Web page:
By Sage Um
Janet M. Mogensen, with her husband Eric, operates Virginia Safari Park, a 180-acre zoo in Natural Bridge featuring wild and exotic animals in a drive-through and walk-through safari setting. A Republican, she believes that private enterprise propels the local economy.
Her opponent, John Marshall Higgins, for the past 11 years has been superintendent of the Rockbridge County jail. An independent, Higgins believes in listening to what the people of his district want from county government.
Mack Smith, a farmer who is stepping down after eight years, now represents the Buffalo District, which has about 3,000 registered voters in the southwest corner of the county.
Janet M. Mogensen
Although not a Rockbridge County native, Mogensen has been a county resident for more than 25 years. The Mogensen have owned and operated the safari park in Natural Bridge since 2000.
The safari is one of the major regional tourist attractions and attracts more than 100,000 visitors a year, bringing in more than $2 million in revenue. Mogensen manages more than 25 full- and part-time employees and is in charge of on-site supervision. The Mogensens also own another Virginia zoo and one in Florida.
As a mother of four children who have gone through the local school system and attended Virginia state colleges, Mogensen said one of her platforms is striving for excellence in public schools.
“We have a wonderful school system and I’m not saying it’s lacking,” she said. “I’m really here to make sure, with the changes in the future, the consolidation and the buildings that have to be brought up to speed, that we watch our spending and do it in the most fiscally responsible way.”
Throughout her campaign, Mogensen has emphasized the importance of fiscal responsibility and keeping tax rates low. She has pointed out that she is a private enterprise owner who has had plenty of experience with balancing budgets and project planning.
“I feel the taxpayers are paying their fair share and that we need to watch our spending in a major way,” said Mogensen. “We should let private business enterprise partner with the county on the extra things that need to be paid for.”
She promises to bring her perspective as a private business owner to the Board of Supervisors and try to incorporate local businesses even more into the management of the $35 million budget.
“I’m interested in making this county more business-friendly,” said Mogensen. “Over the years, we had lots of opportunities for businesses to come into this community. One way or another, it didn’t work. I think we need to work a little harder on that.”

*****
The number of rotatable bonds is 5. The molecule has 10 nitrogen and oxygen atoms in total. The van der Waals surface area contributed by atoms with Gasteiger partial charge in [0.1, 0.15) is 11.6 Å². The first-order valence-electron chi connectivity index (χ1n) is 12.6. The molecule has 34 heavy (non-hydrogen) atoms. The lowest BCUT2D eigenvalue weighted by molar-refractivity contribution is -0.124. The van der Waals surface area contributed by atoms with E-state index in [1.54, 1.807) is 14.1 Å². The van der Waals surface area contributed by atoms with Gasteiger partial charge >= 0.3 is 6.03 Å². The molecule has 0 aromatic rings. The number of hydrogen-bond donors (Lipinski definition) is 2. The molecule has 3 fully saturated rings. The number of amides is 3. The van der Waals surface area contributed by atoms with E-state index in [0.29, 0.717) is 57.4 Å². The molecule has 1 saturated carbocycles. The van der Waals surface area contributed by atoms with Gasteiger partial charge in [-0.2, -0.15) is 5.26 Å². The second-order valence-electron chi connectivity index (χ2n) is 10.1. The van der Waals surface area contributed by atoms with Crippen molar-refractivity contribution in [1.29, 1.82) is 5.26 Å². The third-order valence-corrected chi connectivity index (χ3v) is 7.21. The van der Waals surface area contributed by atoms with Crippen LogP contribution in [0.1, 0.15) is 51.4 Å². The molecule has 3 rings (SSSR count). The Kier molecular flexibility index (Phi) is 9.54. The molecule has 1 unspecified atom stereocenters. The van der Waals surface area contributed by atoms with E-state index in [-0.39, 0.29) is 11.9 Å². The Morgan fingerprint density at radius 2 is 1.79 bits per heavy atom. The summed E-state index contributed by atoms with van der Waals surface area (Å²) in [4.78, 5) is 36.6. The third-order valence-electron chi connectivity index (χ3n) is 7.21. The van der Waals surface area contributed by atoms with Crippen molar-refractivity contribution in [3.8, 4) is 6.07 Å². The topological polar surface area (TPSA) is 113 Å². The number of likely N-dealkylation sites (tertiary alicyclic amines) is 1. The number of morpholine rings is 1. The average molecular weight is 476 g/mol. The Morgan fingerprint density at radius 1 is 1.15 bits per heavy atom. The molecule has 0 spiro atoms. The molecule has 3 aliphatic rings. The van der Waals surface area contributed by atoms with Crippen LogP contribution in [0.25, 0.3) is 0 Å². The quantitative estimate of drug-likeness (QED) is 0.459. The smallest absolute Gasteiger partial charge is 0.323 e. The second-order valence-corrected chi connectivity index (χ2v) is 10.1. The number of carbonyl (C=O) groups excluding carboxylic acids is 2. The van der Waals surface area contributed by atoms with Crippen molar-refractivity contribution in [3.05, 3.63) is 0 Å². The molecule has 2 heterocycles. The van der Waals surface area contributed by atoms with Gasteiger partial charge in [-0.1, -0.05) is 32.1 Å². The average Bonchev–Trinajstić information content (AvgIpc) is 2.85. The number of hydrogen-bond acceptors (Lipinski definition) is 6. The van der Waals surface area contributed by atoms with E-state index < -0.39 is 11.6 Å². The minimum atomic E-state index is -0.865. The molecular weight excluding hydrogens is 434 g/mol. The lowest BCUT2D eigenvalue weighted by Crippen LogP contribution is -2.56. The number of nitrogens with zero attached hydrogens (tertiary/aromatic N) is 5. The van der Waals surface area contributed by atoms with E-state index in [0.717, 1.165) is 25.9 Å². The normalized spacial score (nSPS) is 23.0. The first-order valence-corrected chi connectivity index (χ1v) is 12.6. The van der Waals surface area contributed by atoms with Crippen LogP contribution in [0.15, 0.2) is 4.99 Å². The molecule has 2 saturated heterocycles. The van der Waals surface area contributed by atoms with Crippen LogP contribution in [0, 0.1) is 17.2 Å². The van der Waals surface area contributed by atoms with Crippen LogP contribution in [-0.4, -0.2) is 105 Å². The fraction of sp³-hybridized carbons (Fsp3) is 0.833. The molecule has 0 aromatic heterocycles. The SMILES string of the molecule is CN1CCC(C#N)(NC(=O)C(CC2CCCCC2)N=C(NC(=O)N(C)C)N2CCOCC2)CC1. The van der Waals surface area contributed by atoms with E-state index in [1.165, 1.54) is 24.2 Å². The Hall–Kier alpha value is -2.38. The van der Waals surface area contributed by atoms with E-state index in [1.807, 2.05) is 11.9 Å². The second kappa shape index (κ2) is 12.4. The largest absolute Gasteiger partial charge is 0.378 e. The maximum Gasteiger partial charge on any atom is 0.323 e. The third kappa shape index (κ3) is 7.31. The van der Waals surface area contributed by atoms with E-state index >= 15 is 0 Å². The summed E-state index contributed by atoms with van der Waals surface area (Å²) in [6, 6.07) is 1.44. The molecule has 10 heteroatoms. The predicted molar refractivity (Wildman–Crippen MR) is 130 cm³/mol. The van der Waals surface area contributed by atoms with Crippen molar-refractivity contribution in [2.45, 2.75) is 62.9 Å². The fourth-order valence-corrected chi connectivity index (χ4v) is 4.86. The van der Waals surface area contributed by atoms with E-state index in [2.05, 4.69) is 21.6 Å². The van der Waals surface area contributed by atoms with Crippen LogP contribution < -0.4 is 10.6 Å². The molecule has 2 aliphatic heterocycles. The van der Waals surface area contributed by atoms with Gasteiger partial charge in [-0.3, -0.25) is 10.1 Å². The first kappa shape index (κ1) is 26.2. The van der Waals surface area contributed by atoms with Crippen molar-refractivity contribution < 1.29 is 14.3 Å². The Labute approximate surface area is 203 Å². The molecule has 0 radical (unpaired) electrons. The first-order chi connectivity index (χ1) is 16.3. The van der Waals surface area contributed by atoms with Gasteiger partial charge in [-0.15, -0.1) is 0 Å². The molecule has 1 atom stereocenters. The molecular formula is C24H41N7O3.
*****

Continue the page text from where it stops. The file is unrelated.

Mogensen was first introduced to running for supervisor when current Buffalo District Supervisor Mack Smith told her of his resignation and suggested she run for the position. Smith and Mogensen had been business associates for many years.
“Everybody’s here for the betterment of this county,” said Mogensen. “We all love where we live. That’s why we’re even interested in putting forth the effort. These are not jobs that you make money doing. These are jobs you put your time and effort into it.”
John Marshall Higgins
“It’s not going to be my voice. It’s going to be the voice of the people in my community . . .what they want,” Higgins said during an interview.
A county native, Higgins has been superintendent of the county jail for the past 20 years. At any time, the jail has more than 100 inmates.
“It’s like running a small city,” said Higgins. “Each inmate has his own problem and I have to make sure everything’s fair and all the rules are carried out.”
Higgins says he believes in working for the common people, noting that his political views that don’t lean either way.
“We need to start taking care of the people who vote them in” he said. “We need to listen to those guys that work the 3 to 11 shifts who can’t come to nightly meetings or [have] those two jobs. We need to be their voice so that they can have a voice in these meetings.”
During his campaign, Higgins has driven to every house in his district to ask residents what they want from supervisors.
“People tell me, ‘Mr. Higgins, we want our kids educated,’” he said. “So many of our children are going away because there’s not jobs.”
Like Mogensen, Higgins emphasized the need for jobs in the county. Although they differ on the method of bringing jobs into the county, they agree that new businesses must be brought in to introduce a wider variety of jobs.
Higgins’s campaign is focused on preserving the community’s roots. By bringing in new jobs, the county’s natives can stay and work.
“My goal is to do whatever it takes, within our budget, to educate our children,” he said. “I want them to have advanced classes, so if they decide to go to college, there may be some classes they don’t have to take when they get to college. But also, let’s face it, not everyone wants to go to college. If they don’t, let’s have some technical classes for them. Let’s have whatever it takes to get them prepared for when they get their degree to find a job.”
Higgins said the county should draw more on Washington and Lee University and Virginia Military Institute as resources.
“We have some of the most intelligent students, professors and alumni at both schools,” he said. “I think it’d be nice if they do something for the county. I think the county and the schools can work out some sort of program that would promote our beautiful lands and help conserve our resources.”